Georgia has a long, unfortunate history of making transportation decisions based on the needs and whims of politicians rather than the data-driven advice of transportation professionals.
With his appointment of Toby Carr as the state’s transportation planning director, the most important transportation job in the state, Gov. Nathan Deal has made it pretty clear that tradition isn’t going to change anytime soon.
Carr may be a fine person. However, he has no training in transportation engineering or planning. His professional background and area of expertise is in politics instead.
According to a short bio provided by the governor’s office, Carr has served as executive director of the state Republican Party. He was also executive director of Deal’s transition team.
In 2008, he was campaign coordinator for the House Republican caucus, and he also worked as a political consultant. He has bachelor degrees in finance and agricultural engineering. His only apparent background in transportation has been his service since January 2011 as Deal’s transportation policy adviser.
According to Deal spokesman Brian Robinson, that makes Carr a good pick for the job.
“The position is the governor’s advocate within the [Department of Transportation], which is governed by a separate board,” Robinson said. “Toby is very well qualified for such a job. He knows what the governor’s priorities are and he can work toward them at the DOT.”
In effect, he’s saying that the governor views the job of transportation planning director as a political rather than a policy job. And under the job description provided by Robinson, Carr is indeed well-qualified to serve as “the governor’s advocate within the DOT.”
However, that’s not how state law describes the job. Under state law, the duties of that position are far more extensive and require far more knowledge and experience in transportation planning that Carr possesses.
Statutorily, the director of transportation planning is charged with “developing the state transportation improvement program and the state-wide strategic transportation plan and coordinating transportation policies, planning, and programs related to design, construction, maintenance, operations, and financing of transportation.”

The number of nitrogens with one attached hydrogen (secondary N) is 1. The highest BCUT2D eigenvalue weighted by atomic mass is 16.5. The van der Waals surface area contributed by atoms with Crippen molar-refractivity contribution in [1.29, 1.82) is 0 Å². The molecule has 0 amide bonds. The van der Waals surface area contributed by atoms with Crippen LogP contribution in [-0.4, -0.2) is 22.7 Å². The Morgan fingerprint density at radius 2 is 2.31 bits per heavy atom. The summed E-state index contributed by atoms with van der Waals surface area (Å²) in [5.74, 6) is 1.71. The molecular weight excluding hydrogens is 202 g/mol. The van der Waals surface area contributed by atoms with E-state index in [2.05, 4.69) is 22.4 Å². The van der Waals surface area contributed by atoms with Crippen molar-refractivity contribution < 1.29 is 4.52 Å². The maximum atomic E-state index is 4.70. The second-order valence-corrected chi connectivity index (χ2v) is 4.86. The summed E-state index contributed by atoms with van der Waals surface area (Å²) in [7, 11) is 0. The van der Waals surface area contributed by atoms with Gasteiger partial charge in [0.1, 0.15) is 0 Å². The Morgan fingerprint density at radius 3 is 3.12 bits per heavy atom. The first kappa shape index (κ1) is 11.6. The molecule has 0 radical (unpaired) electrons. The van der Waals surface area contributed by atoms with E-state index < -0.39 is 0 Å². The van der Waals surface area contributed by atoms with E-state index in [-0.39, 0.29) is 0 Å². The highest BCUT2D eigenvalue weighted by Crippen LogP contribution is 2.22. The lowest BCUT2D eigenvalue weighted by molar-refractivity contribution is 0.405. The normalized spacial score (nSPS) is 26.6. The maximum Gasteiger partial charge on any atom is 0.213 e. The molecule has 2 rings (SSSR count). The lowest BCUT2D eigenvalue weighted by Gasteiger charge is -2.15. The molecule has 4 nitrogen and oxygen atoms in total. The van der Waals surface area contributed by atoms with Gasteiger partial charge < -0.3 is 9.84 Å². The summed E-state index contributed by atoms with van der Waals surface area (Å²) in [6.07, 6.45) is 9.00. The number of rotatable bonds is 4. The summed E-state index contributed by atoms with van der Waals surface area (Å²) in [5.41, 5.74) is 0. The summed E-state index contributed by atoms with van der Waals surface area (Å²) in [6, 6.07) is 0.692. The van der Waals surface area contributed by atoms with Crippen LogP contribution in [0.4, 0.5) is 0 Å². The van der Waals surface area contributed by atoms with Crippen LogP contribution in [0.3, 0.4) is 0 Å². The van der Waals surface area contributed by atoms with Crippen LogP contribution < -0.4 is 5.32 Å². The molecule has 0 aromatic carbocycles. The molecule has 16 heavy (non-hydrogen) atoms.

I don’t think running the state Republican Party prepares you for all that.
In addition, the director is charged with developing a statewide transportation asset management program, an asset improvement program and a local maintenance and improvement grant program. Under the Transportation Investment Act of 2010, he or she also plays a critically important role in the drafting of regional project lists to be funded with the proposed 1-percent regional transportation sales tax.
Carr’s predecessor, Todd Long, left the job a month ago to become deputy transportation commissioner. From the outside, it’s now pretty apparent that he was pushed out to make room for Carr.
And unfortunately, the contrast between the two is significant: Long has a bachelor’s degree and a master’s degree in civil engineering from Georgia Tech, plus almost two decades of experience in transportation and transportation planning. His background and the credibility that it gave him were valuable as he worked with regional officials around the state to draw up project lists for the July T-Splost.
The decision to appoint Carr, on the other hand, doesn’t exactly boost voter confidence that politics won’t dictate how their transportation dollars will be spent. The revenue from that particular tax can be spent only on the projects already approved, but in general it’s not an encouraging sign.